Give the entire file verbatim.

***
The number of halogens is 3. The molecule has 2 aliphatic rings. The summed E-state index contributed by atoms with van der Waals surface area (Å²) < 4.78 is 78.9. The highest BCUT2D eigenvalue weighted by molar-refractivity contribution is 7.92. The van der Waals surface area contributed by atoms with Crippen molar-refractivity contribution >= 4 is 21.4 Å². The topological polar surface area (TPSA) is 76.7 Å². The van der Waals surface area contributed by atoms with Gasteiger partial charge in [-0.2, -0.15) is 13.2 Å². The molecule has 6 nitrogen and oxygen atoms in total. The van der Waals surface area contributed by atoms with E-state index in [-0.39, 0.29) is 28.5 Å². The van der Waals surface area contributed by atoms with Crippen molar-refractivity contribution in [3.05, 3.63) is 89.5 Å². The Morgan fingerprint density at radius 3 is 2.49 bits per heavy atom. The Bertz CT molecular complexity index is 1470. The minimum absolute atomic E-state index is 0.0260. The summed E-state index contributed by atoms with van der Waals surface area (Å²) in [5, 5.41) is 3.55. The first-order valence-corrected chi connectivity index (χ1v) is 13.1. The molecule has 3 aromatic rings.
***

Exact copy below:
The number of halogens is 3. The molecule has 2 aliphatic rings. The summed E-state index contributed by atoms with van der Waals surface area (Å²) < 4.78 is 78.9. The highest BCUT2D eigenvalue weighted by molar-refractivity contribution is 7.92. The van der Waals surface area contributed by atoms with Crippen molar-refractivity contribution >= 4 is 21.4 Å². The topological polar surface area (TPSA) is 76.7 Å². The van der Waals surface area contributed by atoms with Gasteiger partial charge in [-0.2, -0.15) is 13.2 Å². The molecule has 6 nitrogen and oxygen atoms in total. The van der Waals surface area contributed by atoms with E-state index in [-0.39, 0.29) is 28.5 Å². The van der Waals surface area contributed by atoms with Crippen molar-refractivity contribution in [3.05, 3.63) is 89.5 Å². The Morgan fingerprint density at radius 3 is 2.49 bits per heavy atom. The Bertz CT molecular complexity index is 1470. The minimum absolute atomic E-state index is 0.0260. The summed E-state index contributed by atoms with van der Waals surface area (Å²) in [5, 5.41) is 3.55. The first-order valence-corrected chi connectivity index (χ1v) is 13.1. The molecule has 3 aromatic rings.